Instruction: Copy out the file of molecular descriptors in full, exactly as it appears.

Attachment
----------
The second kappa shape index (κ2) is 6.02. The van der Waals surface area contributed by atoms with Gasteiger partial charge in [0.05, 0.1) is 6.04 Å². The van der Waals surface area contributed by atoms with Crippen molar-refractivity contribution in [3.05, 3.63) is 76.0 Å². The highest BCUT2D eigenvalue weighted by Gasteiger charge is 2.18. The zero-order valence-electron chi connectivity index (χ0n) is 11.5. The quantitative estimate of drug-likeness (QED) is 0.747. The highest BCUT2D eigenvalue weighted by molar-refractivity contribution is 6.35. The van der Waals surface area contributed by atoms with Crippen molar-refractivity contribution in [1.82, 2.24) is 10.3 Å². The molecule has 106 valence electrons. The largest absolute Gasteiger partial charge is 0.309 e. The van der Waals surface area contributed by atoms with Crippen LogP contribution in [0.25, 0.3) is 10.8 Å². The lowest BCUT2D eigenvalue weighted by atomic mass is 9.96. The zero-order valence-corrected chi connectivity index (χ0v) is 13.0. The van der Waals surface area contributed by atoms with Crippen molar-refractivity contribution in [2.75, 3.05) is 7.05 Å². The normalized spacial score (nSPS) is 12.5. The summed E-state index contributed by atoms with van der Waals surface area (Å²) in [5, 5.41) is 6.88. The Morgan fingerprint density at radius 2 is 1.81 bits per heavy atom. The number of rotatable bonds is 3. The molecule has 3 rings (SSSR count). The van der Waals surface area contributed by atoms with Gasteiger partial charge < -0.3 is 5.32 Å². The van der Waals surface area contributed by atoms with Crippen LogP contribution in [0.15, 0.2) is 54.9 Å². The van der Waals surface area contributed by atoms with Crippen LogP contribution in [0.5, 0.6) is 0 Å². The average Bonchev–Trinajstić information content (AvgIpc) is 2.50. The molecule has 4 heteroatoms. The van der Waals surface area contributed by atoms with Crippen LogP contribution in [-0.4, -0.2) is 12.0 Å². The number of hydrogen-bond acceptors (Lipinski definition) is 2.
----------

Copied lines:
The second kappa shape index (κ2) is 6.02. The van der Waals surface area contributed by atoms with Gasteiger partial charge in [0.05, 0.1) is 6.04 Å². The van der Waals surface area contributed by atoms with Crippen molar-refractivity contribution in [3.05, 3.63) is 76.0 Å². The highest BCUT2D eigenvalue weighted by Gasteiger charge is 2.18. The zero-order valence-electron chi connectivity index (χ0n) is 11.5. The quantitative estimate of drug-likeness (QED) is 0.747. The highest BCUT2D eigenvalue weighted by molar-refractivity contribution is 6.35. The van der Waals surface area contributed by atoms with Crippen molar-refractivity contribution in [1.82, 2.24) is 10.3 Å². The molecule has 106 valence electrons. The largest absolute Gasteiger partial charge is 0.309 e. The van der Waals surface area contributed by atoms with Crippen LogP contribution in [0.25, 0.3) is 10.8 Å². The lowest BCUT2D eigenvalue weighted by atomic mass is 9.96. The zero-order valence-corrected chi connectivity index (χ0v) is 13.0. The van der Waals surface area contributed by atoms with Crippen molar-refractivity contribution in [2.75, 3.05) is 7.05 Å². The normalized spacial score (nSPS) is 12.5. The summed E-state index contributed by atoms with van der Waals surface area (Å²) in [5, 5.41) is 6.88. The Morgan fingerprint density at radius 2 is 1.81 bits per heavy atom. The number of rotatable bonds is 3. The molecule has 3 rings (SSSR count). The van der Waals surface area contributed by atoms with Gasteiger partial charge < -0.3 is 5.32 Å². The van der Waals surface area contributed by atoms with Crippen LogP contribution in [0.15, 0.2) is 54.9 Å². The van der Waals surface area contributed by atoms with Crippen LogP contribution in [0.5, 0.6) is 0 Å². The average Bonchev–Trinajstić information content (AvgIpc) is 2.50. The molecule has 4 heteroatoms. The van der Waals surface area contributed by atoms with Crippen LogP contribution in [-0.4, -0.2) is 12.0 Å². The number of hydrogen-bond acceptors (Lipinski definition) is 2.